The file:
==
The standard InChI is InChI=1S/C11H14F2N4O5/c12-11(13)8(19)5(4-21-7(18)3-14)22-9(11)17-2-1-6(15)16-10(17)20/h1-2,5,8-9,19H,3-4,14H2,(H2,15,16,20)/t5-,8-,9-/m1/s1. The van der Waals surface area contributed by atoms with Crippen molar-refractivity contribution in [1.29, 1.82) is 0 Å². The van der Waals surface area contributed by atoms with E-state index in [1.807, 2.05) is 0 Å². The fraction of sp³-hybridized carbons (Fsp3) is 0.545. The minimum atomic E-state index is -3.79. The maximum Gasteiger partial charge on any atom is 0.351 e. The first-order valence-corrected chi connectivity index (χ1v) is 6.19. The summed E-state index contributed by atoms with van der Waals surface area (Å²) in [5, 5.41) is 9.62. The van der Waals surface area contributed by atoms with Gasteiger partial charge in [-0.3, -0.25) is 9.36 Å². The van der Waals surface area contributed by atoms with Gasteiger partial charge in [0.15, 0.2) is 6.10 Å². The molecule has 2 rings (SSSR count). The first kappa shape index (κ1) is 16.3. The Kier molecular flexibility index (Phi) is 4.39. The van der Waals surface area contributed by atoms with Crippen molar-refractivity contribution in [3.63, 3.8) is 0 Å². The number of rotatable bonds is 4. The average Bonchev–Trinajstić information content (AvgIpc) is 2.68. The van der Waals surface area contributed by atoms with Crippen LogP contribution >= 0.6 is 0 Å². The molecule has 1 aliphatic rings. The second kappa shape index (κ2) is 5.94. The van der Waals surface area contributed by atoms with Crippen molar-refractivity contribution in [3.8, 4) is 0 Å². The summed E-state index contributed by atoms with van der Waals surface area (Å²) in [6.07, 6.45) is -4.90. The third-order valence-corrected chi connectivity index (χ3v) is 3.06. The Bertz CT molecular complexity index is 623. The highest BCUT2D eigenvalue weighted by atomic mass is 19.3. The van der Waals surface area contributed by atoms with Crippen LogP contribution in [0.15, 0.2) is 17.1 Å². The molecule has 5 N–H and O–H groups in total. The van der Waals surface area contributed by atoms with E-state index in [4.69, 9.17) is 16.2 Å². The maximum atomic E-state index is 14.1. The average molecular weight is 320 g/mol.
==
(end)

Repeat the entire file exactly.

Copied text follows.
The standard InChI is InChI=1S/C11H14F2N4O5/c12-11(13)8(19)5(4-21-7(18)3-14)22-9(11)17-2-1-6(15)16-10(17)20/h1-2,5,8-9,19H,3-4,14H2,(H2,15,16,20)/t5-,8-,9-/m1/s1. The van der Waals surface area contributed by atoms with Crippen molar-refractivity contribution in [1.29, 1.82) is 0 Å². The van der Waals surface area contributed by atoms with E-state index in [1.807, 2.05) is 0 Å². The fraction of sp³-hybridized carbons (Fsp3) is 0.545. The minimum atomic E-state index is -3.79. The maximum Gasteiger partial charge on any atom is 0.351 e. The first-order valence-corrected chi connectivity index (χ1v) is 6.19. The summed E-state index contributed by atoms with van der Waals surface area (Å²) in [5, 5.41) is 9.62. The van der Waals surface area contributed by atoms with Gasteiger partial charge in [-0.3, -0.25) is 9.36 Å². The van der Waals surface area contributed by atoms with Gasteiger partial charge in [0.15, 0.2) is 6.10 Å². The molecule has 2 rings (SSSR count). The first kappa shape index (κ1) is 16.3. The Kier molecular flexibility index (Phi) is 4.39. The van der Waals surface area contributed by atoms with Crippen molar-refractivity contribution in [3.63, 3.8) is 0 Å². The number of rotatable bonds is 4. The average Bonchev–Trinajstić information content (AvgIpc) is 2.68. The van der Waals surface area contributed by atoms with Crippen LogP contribution >= 0.6 is 0 Å². The molecule has 1 aliphatic rings. The second kappa shape index (κ2) is 5.94. The van der Waals surface area contributed by atoms with Crippen molar-refractivity contribution in [3.8, 4) is 0 Å². The summed E-state index contributed by atoms with van der Waals surface area (Å²) in [6.07, 6.45) is -4.90. The third-order valence-corrected chi connectivity index (χ3v) is 3.06. The Bertz CT molecular complexity index is 623. The highest BCUT2D eigenvalue weighted by atomic mass is 19.3. The van der Waals surface area contributed by atoms with Crippen LogP contribution in [0.15, 0.2) is 17.1 Å². The molecule has 5 N–H and O–H groups in total. The van der Waals surface area contributed by atoms with E-state index in [4.69, 9.17) is 16.2 Å². The maximum atomic E-state index is 14.1. The average molecular weight is 320 g/mol.